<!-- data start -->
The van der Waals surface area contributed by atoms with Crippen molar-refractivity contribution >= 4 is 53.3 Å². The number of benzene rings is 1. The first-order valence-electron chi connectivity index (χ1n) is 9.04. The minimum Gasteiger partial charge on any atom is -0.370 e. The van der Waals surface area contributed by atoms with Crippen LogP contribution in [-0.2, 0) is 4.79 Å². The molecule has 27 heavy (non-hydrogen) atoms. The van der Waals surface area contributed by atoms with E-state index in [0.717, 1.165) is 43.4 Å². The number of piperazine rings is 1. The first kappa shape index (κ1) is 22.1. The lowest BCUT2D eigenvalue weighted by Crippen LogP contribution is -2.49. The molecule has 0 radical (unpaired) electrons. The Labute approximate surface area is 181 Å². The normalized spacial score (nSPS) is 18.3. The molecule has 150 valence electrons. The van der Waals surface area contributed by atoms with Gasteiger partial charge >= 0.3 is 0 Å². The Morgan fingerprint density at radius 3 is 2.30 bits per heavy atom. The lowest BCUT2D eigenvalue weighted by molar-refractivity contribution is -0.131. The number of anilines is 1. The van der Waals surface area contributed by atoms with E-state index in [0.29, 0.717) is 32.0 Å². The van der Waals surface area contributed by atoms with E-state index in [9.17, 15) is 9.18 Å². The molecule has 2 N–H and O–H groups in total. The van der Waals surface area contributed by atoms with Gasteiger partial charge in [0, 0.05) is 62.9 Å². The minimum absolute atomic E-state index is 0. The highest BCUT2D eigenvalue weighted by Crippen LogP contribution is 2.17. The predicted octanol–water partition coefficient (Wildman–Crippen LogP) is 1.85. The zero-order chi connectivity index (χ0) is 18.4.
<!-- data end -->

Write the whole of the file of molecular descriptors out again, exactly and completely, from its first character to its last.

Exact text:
The van der Waals surface area contributed by atoms with Crippen molar-refractivity contribution >= 4 is 53.3 Å². The number of benzene rings is 1. The first-order valence-electron chi connectivity index (χ1n) is 9.04. The minimum Gasteiger partial charge on any atom is -0.370 e. The van der Waals surface area contributed by atoms with Crippen LogP contribution in [-0.2, 0) is 4.79 Å². The molecule has 27 heavy (non-hydrogen) atoms. The van der Waals surface area contributed by atoms with E-state index in [0.717, 1.165) is 43.4 Å². The number of piperazine rings is 1. The first kappa shape index (κ1) is 22.1. The lowest BCUT2D eigenvalue weighted by Crippen LogP contribution is -2.49. The molecule has 0 radical (unpaired) electrons. The Labute approximate surface area is 181 Å². The normalized spacial score (nSPS) is 18.3. The molecule has 150 valence electrons. The van der Waals surface area contributed by atoms with Gasteiger partial charge >= 0.3 is 0 Å². The Morgan fingerprint density at radius 3 is 2.30 bits per heavy atom. The lowest BCUT2D eigenvalue weighted by molar-refractivity contribution is -0.131. The number of anilines is 1. The van der Waals surface area contributed by atoms with E-state index in [0.29, 0.717) is 32.0 Å². The van der Waals surface area contributed by atoms with E-state index in [9.17, 15) is 9.18 Å². The molecule has 2 N–H and O–H groups in total. The van der Waals surface area contributed by atoms with Gasteiger partial charge in [0, 0.05) is 62.9 Å². The minimum absolute atomic E-state index is 0. The highest BCUT2D eigenvalue weighted by Crippen LogP contribution is 2.17. The predicted octanol–water partition coefficient (Wildman–Crippen LogP) is 1.85. The zero-order chi connectivity index (χ0) is 18.4.